It is only fair to add that he would deprecate the idea of any excessive labour as bestowed on this, to his mind, immature performance. It is for us, not for him, to do justice to it. With all its faults and obscurities, “Sordello” is a great work; full moreover of pregnant and beautiful passages which are not affected by them. When Mr. Browning re-edited “Sordello” in 1863, he considered the possibility of re-writing it in a more transparent manner; but he concluded that the labour would be disproportionate to the result, and contented himself with summarizing the contents of each “book” in a continuous heading, which represents the main thread of the story. It will be useful to read this carefully.
The story opens at Verona, at the moment of the formation of the Lombard League—a well-known union of Guelph cities against the Ghibellines in Northern Italy. Mr. Browning, addressing himself to an imaginary audience composed of living and dead, describes the city as it hastens to arms, and the chain of circumstances through which she has been called upon to do so; and draws a curious picture of two political ideals which he considers respectively those of Ghibelline and Guelph: the one symbolized by isolated heights, the other by a continuous level growth; those again suggesting the violent disruptions which create imperial power; these the peaceful organic processes of democratic life. The poet Shelley is desired to withdraw his “pure face” from among the spectators of this chequered scene; and Dante is invoked in the name of him whose fame preceded his, and has been absorbed by it. A secret chamber in Count Richard’s palace shows Palma and Sordello in earnest conference with each other. Then the curtain falls; and we are carried back thirty years, and to Goito Castle.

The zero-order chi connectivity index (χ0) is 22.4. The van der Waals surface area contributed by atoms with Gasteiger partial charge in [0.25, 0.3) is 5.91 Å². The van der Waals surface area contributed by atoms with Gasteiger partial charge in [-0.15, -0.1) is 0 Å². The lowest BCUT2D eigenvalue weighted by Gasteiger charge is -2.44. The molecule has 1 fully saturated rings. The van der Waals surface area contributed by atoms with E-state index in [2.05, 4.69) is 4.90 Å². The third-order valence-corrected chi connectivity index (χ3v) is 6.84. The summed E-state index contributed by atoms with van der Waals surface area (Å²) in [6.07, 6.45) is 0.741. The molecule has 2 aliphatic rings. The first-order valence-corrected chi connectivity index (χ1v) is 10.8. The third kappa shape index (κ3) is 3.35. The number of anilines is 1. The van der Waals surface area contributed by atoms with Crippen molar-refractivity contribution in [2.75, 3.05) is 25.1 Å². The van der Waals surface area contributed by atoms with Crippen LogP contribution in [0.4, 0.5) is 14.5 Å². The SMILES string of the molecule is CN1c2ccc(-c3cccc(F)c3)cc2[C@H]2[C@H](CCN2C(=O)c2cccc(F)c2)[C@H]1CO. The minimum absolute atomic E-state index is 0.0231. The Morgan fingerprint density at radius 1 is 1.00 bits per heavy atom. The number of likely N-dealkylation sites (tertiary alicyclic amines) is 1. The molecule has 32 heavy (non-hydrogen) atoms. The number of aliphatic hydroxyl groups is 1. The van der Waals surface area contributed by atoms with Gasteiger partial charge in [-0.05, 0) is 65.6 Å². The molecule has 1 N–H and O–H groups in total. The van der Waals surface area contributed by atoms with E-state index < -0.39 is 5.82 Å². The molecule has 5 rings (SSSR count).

Sordello is there: a refined and beautiful boy; framed for all spiritual delights. As his life is described, it has neither duties nor occupations; no concern with the outer world; no contact even with that of Adelaide, his supposed protectress. He is dreaming away his childhood in the silent gloom of the castle, or the sunny outdoor life of the hills and woods. He lives in imagination, blends the idea of his own being with everything he sees; and for years is happy in the bare fact of existence. But the germ of a fatal spiritual ambition is lurking within him; and as he grows into a youth, he hankers after something which he calls sympathy, but which is really applause. He therefore makes a human crowd for himself out of carved and tapestried figures, and the few names which penetrate into his solitude, and fancies himself always the greatest personage amongst them. He simulates all manner of heroic performances and of luxurious rest. He is Eccelino, the Emperor’s vicar; he is the Emperor himself. He becomes more than this; for his fancy has soared upwards to the power which includes all empire in one—the spiritual power of song. Apollo is its representative. Sordello is he. He has had one glimpse of Palma; she becomes his Daphne; the dream life is at its height.